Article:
This Article provides an accounting of antitrust's complicity in structural racism and a roadmap for its dismantling. It participates in a broader literature seeking to uncover systemic racism in the law, including in policing and criminal law, property and housing law, tax law, banking law, education law, and more. But it also situates itself within the world of administrative law scholarship seeking to unearth administrative agencies' role in perpetuating racial subordination. In expanding this crucial work to the antitrust context, it builds on critical new scholarship exploring how antitrust can apply to racial cartels and discrimination in specific sectors as well as efforts to apply Critical Race Theory to criticize antitrust's consumer welfare standard in favor of a community welfare standard.

The Article contributes to this literature in three ways. First, it lays out the theoretical and empirical case for how corporate concentration, firm dominance, and anticompetitive conduct can and has exacerbated racial inequality by protecting firms from competition when they discriminate or engage in conduct that has discriminatory effects (Part I). Second, it builds a framework for enforcers to better account for the realities of racial discrimination in shaping market realities for rivals, consumers, and workers of color. That framework draws from an original, foundational data set of antitrust case law dealing with race as well as antitrust's broader enforcement apparatus in order to identify how current doctrine and enforcement places obstacles in the way of successful race-salient antitrust challenges (Part II). By flagging these areas of concern, it seeks to initiate a conversation about reforms, proposing an aggressive slate of actions that agencies and courts could pursue without congressional reforms before turning to legislative avenues for improving antitrust regulation that furthers racial equity (Part III).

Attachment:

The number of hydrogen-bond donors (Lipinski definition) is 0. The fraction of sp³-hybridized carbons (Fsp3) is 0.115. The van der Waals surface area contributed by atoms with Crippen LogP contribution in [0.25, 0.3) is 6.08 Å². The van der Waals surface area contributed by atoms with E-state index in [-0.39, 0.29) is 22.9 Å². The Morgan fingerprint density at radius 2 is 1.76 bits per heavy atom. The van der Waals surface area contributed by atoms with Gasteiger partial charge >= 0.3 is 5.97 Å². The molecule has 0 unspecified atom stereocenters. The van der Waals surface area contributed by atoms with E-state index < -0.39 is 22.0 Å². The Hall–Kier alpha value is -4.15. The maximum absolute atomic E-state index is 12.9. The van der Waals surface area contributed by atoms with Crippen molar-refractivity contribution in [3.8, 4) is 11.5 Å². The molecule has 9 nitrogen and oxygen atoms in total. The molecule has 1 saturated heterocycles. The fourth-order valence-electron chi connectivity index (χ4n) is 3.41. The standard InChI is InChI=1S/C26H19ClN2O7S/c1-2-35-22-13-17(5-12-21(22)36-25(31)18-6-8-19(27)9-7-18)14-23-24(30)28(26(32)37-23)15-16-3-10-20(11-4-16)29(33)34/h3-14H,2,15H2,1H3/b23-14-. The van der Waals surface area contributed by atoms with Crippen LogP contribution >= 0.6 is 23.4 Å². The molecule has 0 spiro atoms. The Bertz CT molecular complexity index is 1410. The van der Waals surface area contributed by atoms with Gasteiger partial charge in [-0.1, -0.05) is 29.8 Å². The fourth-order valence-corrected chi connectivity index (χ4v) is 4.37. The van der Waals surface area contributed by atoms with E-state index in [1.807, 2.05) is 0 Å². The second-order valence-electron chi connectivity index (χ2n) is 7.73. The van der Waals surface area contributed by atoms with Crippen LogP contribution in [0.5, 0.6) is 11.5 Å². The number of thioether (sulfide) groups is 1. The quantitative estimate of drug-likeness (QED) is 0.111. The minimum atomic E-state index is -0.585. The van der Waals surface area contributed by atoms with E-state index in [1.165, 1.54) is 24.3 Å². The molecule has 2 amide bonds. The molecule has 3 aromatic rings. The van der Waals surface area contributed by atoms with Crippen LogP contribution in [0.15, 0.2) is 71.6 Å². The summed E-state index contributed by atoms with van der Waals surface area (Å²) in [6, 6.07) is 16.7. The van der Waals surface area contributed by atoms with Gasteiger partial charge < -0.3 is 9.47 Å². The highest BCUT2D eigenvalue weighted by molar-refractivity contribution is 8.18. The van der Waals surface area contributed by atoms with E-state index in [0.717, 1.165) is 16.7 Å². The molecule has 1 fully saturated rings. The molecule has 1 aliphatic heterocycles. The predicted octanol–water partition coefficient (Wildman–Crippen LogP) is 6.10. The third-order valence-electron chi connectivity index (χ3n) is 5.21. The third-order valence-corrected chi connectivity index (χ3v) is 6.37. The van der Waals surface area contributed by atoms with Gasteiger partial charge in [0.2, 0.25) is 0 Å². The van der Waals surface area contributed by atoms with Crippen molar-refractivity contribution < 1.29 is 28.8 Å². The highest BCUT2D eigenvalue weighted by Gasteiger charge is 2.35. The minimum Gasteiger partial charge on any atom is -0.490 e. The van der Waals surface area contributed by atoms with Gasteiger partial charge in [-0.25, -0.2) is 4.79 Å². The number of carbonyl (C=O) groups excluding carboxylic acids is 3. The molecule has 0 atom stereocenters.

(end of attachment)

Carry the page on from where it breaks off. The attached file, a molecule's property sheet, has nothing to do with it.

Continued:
[. . .]

Antitrust regulation is our collective social project for ensuring that markets function for the public good, as a means of accessing economic opportunity, and to protect winners that compete on the merits rather than through exploiting market failures such as racial discrimination. But for its over century-long history, federal regulation of market competition has been blind to and even reinforced market practices that rigged the rules against people of color, contributing to racial inequality. Under their existing authority, antitrust agencies and the courts can begin to reverse this legacy and target structural impediments to equal market access. Attuning antitrust doctrine and enforcement to the ways in which markets have entrenched incumbents, established conduct rules and administrative priorities that reinforced and even favored racial discrimination, and refusing to ignore the salience of race in how firms and employers compete will be crucial components of a broader project to dismantle systemic racism.

Hiba Hafiz is an Assistant Professor of Law at Boston College Law School; Affiliate Fellow, Thurman Arnold Project, Yale University.